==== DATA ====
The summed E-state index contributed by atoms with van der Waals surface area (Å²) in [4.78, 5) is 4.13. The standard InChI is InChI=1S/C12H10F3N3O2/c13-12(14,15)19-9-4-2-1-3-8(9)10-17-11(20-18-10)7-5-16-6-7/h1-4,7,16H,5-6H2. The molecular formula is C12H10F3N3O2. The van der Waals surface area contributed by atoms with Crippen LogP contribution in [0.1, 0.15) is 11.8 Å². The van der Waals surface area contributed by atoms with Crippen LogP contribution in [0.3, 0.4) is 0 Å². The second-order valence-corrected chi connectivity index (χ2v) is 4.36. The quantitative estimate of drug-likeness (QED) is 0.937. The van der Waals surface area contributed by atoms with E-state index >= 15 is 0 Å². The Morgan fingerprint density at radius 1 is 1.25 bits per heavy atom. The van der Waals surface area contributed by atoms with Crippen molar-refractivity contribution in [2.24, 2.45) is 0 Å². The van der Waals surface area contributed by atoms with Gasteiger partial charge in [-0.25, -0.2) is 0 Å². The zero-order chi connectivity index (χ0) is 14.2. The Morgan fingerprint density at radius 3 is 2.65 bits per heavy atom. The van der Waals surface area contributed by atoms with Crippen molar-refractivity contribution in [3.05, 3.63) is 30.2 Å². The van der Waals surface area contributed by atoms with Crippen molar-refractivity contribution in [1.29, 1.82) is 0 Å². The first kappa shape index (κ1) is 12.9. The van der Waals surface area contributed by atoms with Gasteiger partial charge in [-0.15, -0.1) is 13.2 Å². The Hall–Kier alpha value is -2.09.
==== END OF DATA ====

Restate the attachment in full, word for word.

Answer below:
The summed E-state index contributed by atoms with van der Waals surface area (Å²) in [4.78, 5) is 4.13. The standard InChI is InChI=1S/C12H10F3N3O2/c13-12(14,15)19-9-4-2-1-3-8(9)10-17-11(20-18-10)7-5-16-6-7/h1-4,7,16H,5-6H2. The molecular formula is C12H10F3N3O2. The van der Waals surface area contributed by atoms with Crippen LogP contribution in [0.1, 0.15) is 11.8 Å². The van der Waals surface area contributed by atoms with Crippen LogP contribution in [0.3, 0.4) is 0 Å². The second-order valence-corrected chi connectivity index (χ2v) is 4.36. The quantitative estimate of drug-likeness (QED) is 0.937. The van der Waals surface area contributed by atoms with E-state index >= 15 is 0 Å². The Morgan fingerprint density at radius 1 is 1.25 bits per heavy atom. The van der Waals surface area contributed by atoms with Crippen molar-refractivity contribution in [2.24, 2.45) is 0 Å². The van der Waals surface area contributed by atoms with Gasteiger partial charge in [-0.25, -0.2) is 0 Å². The zero-order chi connectivity index (χ0) is 14.2. The Morgan fingerprint density at radius 3 is 2.65 bits per heavy atom. The van der Waals surface area contributed by atoms with Crippen molar-refractivity contribution in [3.05, 3.63) is 30.2 Å². The van der Waals surface area contributed by atoms with Crippen molar-refractivity contribution in [1.29, 1.82) is 0 Å². The first kappa shape index (κ1) is 12.9. The van der Waals surface area contributed by atoms with Gasteiger partial charge in [-0.15, -0.1) is 13.2 Å². The Hall–Kier alpha value is -2.09.